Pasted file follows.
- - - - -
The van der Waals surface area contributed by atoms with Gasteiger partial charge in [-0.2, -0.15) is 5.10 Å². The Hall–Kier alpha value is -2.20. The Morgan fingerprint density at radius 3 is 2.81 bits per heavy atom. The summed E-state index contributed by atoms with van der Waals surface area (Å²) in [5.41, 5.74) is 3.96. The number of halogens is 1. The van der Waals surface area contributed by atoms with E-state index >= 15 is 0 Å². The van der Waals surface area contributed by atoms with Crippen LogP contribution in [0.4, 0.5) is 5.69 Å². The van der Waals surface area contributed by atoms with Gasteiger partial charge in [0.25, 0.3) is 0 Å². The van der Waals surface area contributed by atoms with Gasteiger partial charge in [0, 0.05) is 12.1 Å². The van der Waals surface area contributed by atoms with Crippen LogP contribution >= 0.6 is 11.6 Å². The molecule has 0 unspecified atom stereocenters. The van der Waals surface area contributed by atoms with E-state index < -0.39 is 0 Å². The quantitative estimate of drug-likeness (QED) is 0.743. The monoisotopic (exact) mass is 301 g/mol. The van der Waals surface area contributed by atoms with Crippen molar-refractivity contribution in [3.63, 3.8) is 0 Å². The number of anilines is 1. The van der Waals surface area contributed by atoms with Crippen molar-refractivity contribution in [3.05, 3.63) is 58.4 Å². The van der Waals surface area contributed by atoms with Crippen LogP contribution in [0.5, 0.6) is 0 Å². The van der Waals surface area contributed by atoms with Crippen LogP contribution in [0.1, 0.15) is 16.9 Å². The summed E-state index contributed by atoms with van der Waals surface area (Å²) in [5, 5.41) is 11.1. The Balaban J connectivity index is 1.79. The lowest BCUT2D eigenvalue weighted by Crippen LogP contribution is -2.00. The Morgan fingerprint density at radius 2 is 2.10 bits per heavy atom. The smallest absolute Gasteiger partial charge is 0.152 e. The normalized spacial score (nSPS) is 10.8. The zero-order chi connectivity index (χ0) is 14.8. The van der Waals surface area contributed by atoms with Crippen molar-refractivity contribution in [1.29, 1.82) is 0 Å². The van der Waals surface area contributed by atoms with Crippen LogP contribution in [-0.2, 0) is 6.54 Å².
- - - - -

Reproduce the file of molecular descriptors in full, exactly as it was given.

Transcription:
The van der Waals surface area contributed by atoms with Gasteiger partial charge in [-0.2, -0.15) is 5.10 Å². The Hall–Kier alpha value is -2.20. The Morgan fingerprint density at radius 3 is 2.81 bits per heavy atom. The summed E-state index contributed by atoms with van der Waals surface area (Å²) in [5.41, 5.74) is 3.96. The number of halogens is 1. The van der Waals surface area contributed by atoms with E-state index >= 15 is 0 Å². The van der Waals surface area contributed by atoms with Crippen LogP contribution in [0.4, 0.5) is 5.69 Å². The van der Waals surface area contributed by atoms with Gasteiger partial charge in [0.25, 0.3) is 0 Å². The van der Waals surface area contributed by atoms with Gasteiger partial charge in [0, 0.05) is 12.1 Å². The van der Waals surface area contributed by atoms with Crippen LogP contribution >= 0.6 is 11.6 Å². The molecule has 0 unspecified atom stereocenters. The van der Waals surface area contributed by atoms with E-state index < -0.39 is 0 Å². The quantitative estimate of drug-likeness (QED) is 0.743. The monoisotopic (exact) mass is 301 g/mol. The van der Waals surface area contributed by atoms with Crippen molar-refractivity contribution in [3.63, 3.8) is 0 Å². The number of anilines is 1. The van der Waals surface area contributed by atoms with Crippen molar-refractivity contribution in [3.05, 3.63) is 58.4 Å². The van der Waals surface area contributed by atoms with Crippen LogP contribution in [0.5, 0.6) is 0 Å². The van der Waals surface area contributed by atoms with Crippen LogP contribution in [0.1, 0.15) is 16.9 Å². The summed E-state index contributed by atoms with van der Waals surface area (Å²) in [5, 5.41) is 11.1. The Balaban J connectivity index is 1.79. The lowest BCUT2D eigenvalue weighted by Crippen LogP contribution is -2.00. The Morgan fingerprint density at radius 2 is 2.10 bits per heavy atom. The smallest absolute Gasteiger partial charge is 0.152 e. The normalized spacial score (nSPS) is 10.8. The zero-order chi connectivity index (χ0) is 14.8. The van der Waals surface area contributed by atoms with Crippen molar-refractivity contribution in [1.29, 1.82) is 0 Å². The van der Waals surface area contributed by atoms with Crippen LogP contribution in [-0.2, 0) is 6.54 Å².